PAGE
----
I disagree. That cost (in coding time & efforts) is already paid nearly in full to be modular. The biggest turn-around time will be at the game design level (for a game design decision).The danger risk of a community project is to lose its community. Many reasons can cause a community to dissolve, one of them is ignoring its members, however new or old (that's for the public review), another one is losing bearing (that's for the various design docs, specs and roadmap) and another one is not moving forward (that's for going for decisions that, while not unanimous, please a majority of the community). So, if there is a revision of a past game design decision, it will be mainly the game design people that will pay the cost to correct them. I don't know for you, but it is the design process I enjoy, more than the prospect of playing "the game of my dreams". That is, I will gladly try to achieve fun gameplay, even if we have to "revisit" the design process.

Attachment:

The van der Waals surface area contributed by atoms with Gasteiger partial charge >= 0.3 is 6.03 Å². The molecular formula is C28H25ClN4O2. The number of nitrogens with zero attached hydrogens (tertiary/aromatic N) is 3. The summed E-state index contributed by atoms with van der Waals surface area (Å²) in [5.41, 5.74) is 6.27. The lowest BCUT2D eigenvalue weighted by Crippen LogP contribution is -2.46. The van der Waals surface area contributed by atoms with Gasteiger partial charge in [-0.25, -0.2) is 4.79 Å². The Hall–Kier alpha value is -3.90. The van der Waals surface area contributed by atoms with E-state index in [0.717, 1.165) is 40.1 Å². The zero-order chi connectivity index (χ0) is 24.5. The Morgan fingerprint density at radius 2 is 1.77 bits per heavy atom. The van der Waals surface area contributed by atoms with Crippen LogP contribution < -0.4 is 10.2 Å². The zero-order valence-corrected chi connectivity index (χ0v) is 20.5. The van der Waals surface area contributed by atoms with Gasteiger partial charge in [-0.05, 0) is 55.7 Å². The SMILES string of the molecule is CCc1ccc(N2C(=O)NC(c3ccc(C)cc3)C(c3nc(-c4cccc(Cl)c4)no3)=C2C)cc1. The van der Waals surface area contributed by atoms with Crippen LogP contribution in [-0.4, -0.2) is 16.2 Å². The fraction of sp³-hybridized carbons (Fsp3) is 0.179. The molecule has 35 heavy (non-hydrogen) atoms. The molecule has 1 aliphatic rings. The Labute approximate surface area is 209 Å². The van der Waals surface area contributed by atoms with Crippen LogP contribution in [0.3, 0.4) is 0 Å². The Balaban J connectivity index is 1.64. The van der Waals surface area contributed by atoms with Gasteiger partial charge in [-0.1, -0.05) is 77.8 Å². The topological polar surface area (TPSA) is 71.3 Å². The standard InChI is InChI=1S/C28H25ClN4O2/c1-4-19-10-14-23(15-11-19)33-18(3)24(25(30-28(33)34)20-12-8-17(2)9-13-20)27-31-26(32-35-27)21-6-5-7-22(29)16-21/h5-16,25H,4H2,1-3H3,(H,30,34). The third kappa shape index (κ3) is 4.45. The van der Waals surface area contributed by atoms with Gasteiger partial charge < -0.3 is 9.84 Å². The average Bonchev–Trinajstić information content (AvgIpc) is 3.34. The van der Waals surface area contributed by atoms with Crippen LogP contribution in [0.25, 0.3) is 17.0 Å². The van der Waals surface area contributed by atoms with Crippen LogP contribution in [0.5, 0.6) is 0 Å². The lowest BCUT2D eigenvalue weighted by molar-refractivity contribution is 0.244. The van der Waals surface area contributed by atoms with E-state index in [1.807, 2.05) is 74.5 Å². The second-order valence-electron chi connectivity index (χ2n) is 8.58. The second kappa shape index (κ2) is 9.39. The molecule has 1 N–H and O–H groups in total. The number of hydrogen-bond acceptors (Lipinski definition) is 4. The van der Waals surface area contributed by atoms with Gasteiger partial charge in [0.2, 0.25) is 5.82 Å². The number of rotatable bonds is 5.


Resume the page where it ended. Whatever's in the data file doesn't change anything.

Other kind of decision may cause other people to suffer turn around time, like the present planet animations to rotating textured sphere, but that's between coding and art.
DeathAndPain wrote:Please excuse my lack of education (might be because I am no native English speaker)
Ah, fellow non native English speaker! Merriam-Webster is you friend. In that context, I'd say "griping" refers the second intransitive sense, "to complain with grumbling". For trolling, I'd refer to google searching for 'forum troll'.